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Yolo Land Trust adds board members

The Yolo Land Trust recently welcomed two new members to its Board of Directors.

365体育投注Melissa Harlan is a Yolo County native who has had a lifelong connection to agriculture. She grew up on a large-scale family farm, watching and learning from her grandfather and father, and working in their office. Harlan then went on to earn her bachelor’s degree in human development, along with her teaching credential, from UC Davis.

365体育投注She taught at the elementary level for 13 years in the Woodland Joint Unified School District. She has assisted her husband, Blake, in the running of Harlan Family Ranch. Their farm is a sixth-generation diversified crop operation located in Woodland and farming throughout Yolo County.

Laurel Harrison has worked on land use, natural resource and agribusiness issues throughout her career as a public affairs consultant. Harrison’s work spans the communications spectrum, from corporate communications and media relations to message development and reputation management.

She has worked with clients including Kubota Tractor Corporation, Vulcan Materials Company, Corteva Agriscience, the California Prune Board and Albertsons Companies, among others. A Yolo County native and Pioneer High School graduate, Laurel returned to her Woodland roots after receiving her bachelor’s degree in classics and English language from UCLA.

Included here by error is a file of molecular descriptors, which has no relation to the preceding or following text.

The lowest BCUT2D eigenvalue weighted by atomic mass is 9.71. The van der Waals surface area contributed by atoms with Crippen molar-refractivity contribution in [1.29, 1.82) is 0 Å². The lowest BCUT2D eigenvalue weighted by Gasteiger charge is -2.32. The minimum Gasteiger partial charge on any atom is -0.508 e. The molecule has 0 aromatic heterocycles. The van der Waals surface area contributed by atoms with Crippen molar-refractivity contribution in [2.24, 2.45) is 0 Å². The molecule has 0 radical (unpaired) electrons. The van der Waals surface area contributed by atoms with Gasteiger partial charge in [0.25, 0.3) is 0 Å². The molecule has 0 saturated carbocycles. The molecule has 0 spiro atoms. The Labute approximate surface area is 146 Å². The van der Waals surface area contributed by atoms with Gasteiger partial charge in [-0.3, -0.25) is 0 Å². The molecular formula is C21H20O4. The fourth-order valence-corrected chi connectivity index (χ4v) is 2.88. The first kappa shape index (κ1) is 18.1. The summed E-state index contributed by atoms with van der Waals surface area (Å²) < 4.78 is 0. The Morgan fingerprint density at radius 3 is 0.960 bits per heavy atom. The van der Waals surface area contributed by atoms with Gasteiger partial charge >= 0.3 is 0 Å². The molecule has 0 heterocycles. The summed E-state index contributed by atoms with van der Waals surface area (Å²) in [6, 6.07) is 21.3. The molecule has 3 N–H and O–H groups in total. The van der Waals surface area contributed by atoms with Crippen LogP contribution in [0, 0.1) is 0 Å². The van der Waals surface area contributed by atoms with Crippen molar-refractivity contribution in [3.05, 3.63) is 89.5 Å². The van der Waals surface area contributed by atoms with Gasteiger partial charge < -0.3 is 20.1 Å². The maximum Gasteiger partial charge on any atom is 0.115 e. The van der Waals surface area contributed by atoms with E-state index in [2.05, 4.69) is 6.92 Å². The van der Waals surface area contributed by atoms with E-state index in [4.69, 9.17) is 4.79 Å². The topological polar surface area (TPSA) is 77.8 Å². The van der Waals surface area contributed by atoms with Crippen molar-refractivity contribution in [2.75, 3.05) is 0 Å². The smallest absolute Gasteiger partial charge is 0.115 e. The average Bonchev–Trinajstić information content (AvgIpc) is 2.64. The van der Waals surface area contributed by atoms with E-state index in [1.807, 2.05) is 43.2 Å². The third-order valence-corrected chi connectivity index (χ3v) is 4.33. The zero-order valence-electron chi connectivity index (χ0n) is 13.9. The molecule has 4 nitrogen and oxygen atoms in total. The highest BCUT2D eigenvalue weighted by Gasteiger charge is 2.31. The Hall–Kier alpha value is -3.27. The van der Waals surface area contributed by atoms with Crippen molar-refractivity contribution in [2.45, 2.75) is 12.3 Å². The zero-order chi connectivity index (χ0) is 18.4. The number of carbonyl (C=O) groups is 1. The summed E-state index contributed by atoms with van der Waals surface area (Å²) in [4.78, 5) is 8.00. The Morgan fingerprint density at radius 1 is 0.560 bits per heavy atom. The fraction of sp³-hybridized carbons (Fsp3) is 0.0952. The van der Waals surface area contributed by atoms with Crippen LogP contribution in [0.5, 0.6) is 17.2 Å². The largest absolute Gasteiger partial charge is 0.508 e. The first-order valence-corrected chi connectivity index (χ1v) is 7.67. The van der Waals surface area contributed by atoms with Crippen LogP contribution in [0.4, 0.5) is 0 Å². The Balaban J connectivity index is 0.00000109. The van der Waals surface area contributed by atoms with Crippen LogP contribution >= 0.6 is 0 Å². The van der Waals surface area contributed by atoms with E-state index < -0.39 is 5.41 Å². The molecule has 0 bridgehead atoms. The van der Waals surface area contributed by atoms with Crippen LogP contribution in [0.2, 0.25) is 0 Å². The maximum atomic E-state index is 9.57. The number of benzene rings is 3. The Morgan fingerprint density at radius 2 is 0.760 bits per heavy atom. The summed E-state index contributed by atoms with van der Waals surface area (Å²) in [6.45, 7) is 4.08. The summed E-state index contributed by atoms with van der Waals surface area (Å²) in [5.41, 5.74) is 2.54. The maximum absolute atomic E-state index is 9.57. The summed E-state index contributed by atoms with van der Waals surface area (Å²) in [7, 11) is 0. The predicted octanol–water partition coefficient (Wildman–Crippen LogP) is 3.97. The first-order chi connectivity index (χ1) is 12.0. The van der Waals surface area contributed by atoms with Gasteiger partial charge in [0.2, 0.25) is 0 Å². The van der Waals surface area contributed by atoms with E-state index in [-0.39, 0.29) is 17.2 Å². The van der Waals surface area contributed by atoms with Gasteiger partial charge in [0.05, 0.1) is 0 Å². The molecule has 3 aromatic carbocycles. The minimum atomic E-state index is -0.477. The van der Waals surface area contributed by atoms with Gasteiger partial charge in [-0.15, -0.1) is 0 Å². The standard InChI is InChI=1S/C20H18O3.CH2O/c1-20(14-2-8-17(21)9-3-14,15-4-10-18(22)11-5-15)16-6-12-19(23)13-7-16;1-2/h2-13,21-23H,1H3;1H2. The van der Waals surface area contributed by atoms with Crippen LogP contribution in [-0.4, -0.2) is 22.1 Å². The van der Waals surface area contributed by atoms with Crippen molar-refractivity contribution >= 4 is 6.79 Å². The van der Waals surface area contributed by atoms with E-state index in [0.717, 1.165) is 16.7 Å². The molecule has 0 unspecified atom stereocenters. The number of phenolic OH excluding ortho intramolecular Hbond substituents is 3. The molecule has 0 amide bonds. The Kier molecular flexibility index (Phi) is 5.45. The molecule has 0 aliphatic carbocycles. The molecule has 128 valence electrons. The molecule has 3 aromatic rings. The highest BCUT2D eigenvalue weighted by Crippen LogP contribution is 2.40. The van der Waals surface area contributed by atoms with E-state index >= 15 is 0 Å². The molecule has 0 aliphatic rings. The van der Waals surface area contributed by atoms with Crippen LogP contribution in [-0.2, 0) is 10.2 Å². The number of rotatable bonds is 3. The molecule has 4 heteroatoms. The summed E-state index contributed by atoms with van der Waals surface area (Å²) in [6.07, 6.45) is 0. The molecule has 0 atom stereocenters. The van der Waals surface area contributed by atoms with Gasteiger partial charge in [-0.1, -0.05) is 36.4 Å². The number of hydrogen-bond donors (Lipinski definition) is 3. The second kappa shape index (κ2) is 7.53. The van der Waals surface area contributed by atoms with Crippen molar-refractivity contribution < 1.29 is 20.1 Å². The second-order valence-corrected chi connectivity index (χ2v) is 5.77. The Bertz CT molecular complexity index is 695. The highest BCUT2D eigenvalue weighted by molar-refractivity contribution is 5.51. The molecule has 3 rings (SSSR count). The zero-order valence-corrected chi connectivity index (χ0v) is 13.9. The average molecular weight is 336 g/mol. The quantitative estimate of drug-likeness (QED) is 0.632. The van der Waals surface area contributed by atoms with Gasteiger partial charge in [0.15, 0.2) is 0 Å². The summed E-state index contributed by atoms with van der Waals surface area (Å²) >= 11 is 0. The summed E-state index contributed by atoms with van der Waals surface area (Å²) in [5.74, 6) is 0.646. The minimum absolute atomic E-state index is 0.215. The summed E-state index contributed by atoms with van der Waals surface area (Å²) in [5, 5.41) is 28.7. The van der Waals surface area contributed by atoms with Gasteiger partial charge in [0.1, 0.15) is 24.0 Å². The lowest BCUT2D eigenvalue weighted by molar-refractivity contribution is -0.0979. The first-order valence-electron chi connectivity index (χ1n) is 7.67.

“We are delighted to have Melissa Harlan and Laurel Harrison join the Board of Directors of the Yolo Land Trust,” said Lynnel Pollock, president of the Yolo Land Trust.  “Each brings a wealth of knowledge and experience to our organization.  We look forward to their contributions to the Yolo Land Trust’s work of conserving important farmland and rangeland in Yolo County.”

The Land Trust’s mission is to conserve farmland and rangeland in Yolo County.  To date, it has partnered with more than 40 family farmers who agreed to keep their farms in farming forever.  Now, more than 11,400 acres in Yolo County will always grow food.

Permanent farmland conservation keeps our rural heritage alive, maintains open space for wildlife, fosters healthy communities and generates good jobs. All enjoy locally grown food and vistas of almond blossoms, sunflowers, vineyards and tomatoes. Find more at .

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